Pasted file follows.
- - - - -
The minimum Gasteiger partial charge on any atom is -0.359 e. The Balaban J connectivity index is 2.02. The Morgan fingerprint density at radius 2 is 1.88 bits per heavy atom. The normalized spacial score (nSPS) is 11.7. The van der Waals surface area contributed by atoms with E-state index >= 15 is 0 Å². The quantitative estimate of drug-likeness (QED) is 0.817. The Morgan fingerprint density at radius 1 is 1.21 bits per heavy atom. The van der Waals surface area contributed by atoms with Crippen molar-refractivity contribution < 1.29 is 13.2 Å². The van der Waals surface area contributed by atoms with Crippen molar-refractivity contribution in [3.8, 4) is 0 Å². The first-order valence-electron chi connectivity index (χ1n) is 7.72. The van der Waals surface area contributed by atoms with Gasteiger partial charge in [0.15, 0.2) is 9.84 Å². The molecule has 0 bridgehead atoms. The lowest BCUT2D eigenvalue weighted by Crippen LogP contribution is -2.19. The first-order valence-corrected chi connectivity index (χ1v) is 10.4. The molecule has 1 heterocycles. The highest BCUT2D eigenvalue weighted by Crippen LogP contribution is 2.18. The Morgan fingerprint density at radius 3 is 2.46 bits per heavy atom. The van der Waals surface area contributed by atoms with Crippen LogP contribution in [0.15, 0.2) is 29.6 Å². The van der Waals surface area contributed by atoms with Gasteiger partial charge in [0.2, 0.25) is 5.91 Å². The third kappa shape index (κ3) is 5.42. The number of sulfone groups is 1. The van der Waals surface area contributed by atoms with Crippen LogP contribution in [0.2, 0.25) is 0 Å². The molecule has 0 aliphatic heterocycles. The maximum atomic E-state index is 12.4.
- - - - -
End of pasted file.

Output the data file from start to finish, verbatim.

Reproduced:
The minimum Gasteiger partial charge on any atom is -0.359 e. The Balaban J connectivity index is 2.02. The Morgan fingerprint density at radius 2 is 1.88 bits per heavy atom. The normalized spacial score (nSPS) is 11.7. The van der Waals surface area contributed by atoms with E-state index >= 15 is 0 Å². The quantitative estimate of drug-likeness (QED) is 0.817. The Morgan fingerprint density at radius 1 is 1.21 bits per heavy atom. The van der Waals surface area contributed by atoms with Crippen molar-refractivity contribution < 1.29 is 13.2 Å². The van der Waals surface area contributed by atoms with Crippen molar-refractivity contribution in [3.8, 4) is 0 Å². The first-order valence-electron chi connectivity index (χ1n) is 7.72. The van der Waals surface area contributed by atoms with Gasteiger partial charge in [0.15, 0.2) is 9.84 Å². The molecule has 0 bridgehead atoms. The lowest BCUT2D eigenvalue weighted by Crippen LogP contribution is -2.19. The first-order valence-corrected chi connectivity index (χ1v) is 10.4. The molecule has 1 heterocycles. The highest BCUT2D eigenvalue weighted by Crippen LogP contribution is 2.18. The Morgan fingerprint density at radius 3 is 2.46 bits per heavy atom. The van der Waals surface area contributed by atoms with Crippen LogP contribution in [0.15, 0.2) is 29.6 Å². The van der Waals surface area contributed by atoms with Gasteiger partial charge in [0.2, 0.25) is 5.91 Å². The third kappa shape index (κ3) is 5.42. The number of sulfone groups is 1. The van der Waals surface area contributed by atoms with Crippen LogP contribution in [0.2, 0.25) is 0 Å². The molecule has 0 aliphatic heterocycles. The maximum atomic E-state index is 12.4.